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Millions Can Walk


Christoph Schaub und Kamal Musale

Hundreds and thousand of Indian indigenous inhabitants and landless farmers–demand their right to existence by making a 400 km protest march.






DCP 25fps / 1: 1.85


5.1 Dolby Digital


Switzerland, India



German, French, English


Hundreds and thousand of Indian men and women – indigenous inhabitants and landless farmers – demand their right to existence by making a 400 kilometre protest march. «Millions Can Walk» focuses on their violence-free fight for their rights – a political yet philosophical and poetic film.

Hundreds of thousands of Indian men and women, landless farmers and the Adivasis – Indian aborigines – underway on foot. On dusty roads, on the National Highway, through villages and cities. Large-scale exploitation of mineral resources, the construction of immense plantations and tremendous infrastructure projects have resulted in the fact that these people have been and still are being driven from their homes and robbed of their peaceful existence.

Now they have come together from all across the land to fight for an honorable existence. Led by the charismatic Rajagopal, leader and pioneer of the movement.

Their protest march leads from Gwalior to Delhi - 400 kilometers away. They endure the heat, defy illnesses, and take on hardship and deprivation. Because one thing is clear to them: they will persevere and only return home once the government heeds their demands.

It is as if the poor and oppressed of the whole world are rising up and speaking out. And energetically pointing out that they are not willing to accept the violation of their rights. Their march, based on the idea of Gandhi’s philosophy of passive resistance, will go down in history and will be covered by the most important international media. The world can no longer look away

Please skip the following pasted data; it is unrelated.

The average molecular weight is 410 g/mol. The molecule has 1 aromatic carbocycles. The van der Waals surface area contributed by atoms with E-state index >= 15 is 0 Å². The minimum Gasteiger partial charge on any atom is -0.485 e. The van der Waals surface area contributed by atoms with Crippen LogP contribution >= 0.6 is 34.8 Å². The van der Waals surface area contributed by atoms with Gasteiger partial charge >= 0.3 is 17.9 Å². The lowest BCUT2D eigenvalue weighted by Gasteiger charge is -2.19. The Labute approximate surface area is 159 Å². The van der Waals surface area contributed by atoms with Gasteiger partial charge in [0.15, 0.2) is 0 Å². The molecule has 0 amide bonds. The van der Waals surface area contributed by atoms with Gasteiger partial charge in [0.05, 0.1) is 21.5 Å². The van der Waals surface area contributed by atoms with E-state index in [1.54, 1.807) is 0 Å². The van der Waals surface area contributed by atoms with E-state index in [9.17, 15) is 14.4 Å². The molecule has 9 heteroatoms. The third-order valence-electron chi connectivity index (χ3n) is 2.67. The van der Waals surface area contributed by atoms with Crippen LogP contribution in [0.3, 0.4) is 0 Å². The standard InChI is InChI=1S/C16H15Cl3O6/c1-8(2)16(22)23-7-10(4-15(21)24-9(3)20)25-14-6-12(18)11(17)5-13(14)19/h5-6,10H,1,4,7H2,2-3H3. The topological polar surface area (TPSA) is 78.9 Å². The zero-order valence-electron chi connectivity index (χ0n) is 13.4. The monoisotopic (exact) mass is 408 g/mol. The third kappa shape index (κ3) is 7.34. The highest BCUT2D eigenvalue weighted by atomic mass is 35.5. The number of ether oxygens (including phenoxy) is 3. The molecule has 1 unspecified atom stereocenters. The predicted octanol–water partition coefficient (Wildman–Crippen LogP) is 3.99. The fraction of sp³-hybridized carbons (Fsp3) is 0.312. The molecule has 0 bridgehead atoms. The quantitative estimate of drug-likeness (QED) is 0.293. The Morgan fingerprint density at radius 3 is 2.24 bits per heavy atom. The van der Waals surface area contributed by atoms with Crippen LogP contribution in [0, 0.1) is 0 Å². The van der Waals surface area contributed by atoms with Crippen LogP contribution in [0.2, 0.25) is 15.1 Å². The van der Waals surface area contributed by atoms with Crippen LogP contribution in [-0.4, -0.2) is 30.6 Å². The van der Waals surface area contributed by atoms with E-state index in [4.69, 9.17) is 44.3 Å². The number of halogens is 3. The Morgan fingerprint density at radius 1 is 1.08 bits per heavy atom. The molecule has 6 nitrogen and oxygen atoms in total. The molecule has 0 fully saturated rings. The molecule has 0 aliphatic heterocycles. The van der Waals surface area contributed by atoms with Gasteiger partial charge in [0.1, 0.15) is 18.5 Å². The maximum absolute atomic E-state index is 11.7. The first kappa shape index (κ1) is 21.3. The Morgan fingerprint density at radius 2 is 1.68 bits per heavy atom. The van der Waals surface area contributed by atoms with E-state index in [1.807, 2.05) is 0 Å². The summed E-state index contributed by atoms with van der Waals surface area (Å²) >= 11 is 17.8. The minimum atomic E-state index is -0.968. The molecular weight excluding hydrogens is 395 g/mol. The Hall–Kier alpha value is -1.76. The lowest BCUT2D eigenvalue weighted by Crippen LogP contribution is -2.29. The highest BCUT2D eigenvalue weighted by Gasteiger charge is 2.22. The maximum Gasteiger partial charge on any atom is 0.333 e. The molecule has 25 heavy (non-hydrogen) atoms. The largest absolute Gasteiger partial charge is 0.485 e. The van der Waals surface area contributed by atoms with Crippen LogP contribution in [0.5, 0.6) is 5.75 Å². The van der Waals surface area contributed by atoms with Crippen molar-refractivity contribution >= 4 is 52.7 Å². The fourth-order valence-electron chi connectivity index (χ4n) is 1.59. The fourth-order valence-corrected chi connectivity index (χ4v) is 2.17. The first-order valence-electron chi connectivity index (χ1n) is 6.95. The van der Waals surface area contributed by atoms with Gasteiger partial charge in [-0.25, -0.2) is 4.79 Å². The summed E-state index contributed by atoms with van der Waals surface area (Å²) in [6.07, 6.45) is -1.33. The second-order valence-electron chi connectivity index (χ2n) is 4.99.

How can one fight for one’s rights without using violence? With such an important contemporary question, the film of Christoph Schaub and Kamal Musale spreads far beyond the borders of India. It shows the multiple facets of this imposing protect march, plunges into what is happening along the way. And it focuses over and over again on some of the participants and their fateful stories as well as the into daily realities of these proud people.

«Millions Can Walk» is a militant yet philosophical and emotional film with surprising pictures of great metaphorical power. It is captivating to the very end: Will these men and women be successful? Will the government fulfill their demands?


What is happening in India is happening all over the world: in Brazil, in China, in Indonesia – a race is going on in the so-called emerging countries / threshold countries. All these countries want to catch up as much as they can with the rich countries of the world. They want to be attractive for investments and match up their growth rate with the world market. In this regard, no consideration can be taken in India for the traditions of the indigenous people or the untouchables. Capitalism in its present-day global character – without guardrails, without ethics, without religion – is heading for an apocalypse, all-consuming, without ideas for the future.

This may be a drastic description, but its garish portrayal is reality for our protagonists Pankhi Bai, Ghinnu Kole, Sushmita, Selva, Lakshmi and Biras Topno. They represent the 100'000 people who are marching to Delhi, and, who in turn, represent hundreds of millions of landless persons as well as farmers and indigenous people who have been expelled from their land.

My personal starting point

The Indian subcontinent interests me and has interested me for quite sometime in a special way – with its fascinating political history, its complex and tension-filled social and religious structure and its quite modern conception of statehood. This interest is based not only, but also, on my family situation.

After a trip with my family through the southern part of Tamil Nadu we spent a few days (somewhat coincidentally) in the Training and Cultural Interaction Centre CESCI of Ekta Parishad. It was very exciting for us to meet the people there and discover their social and political work, as well as experience their thoughts and their deep conviction. At that time, they told us about the idea of a gigantic march involving 100'000 people, which they were planning for the year 2012.

I could not get over the idea of this event and began to think about the possibility of making a film about it. A year later, the producer Franziska Reck encouraged me to consider actually proceeding with the project. She herself is politically and personally very interested in this theme.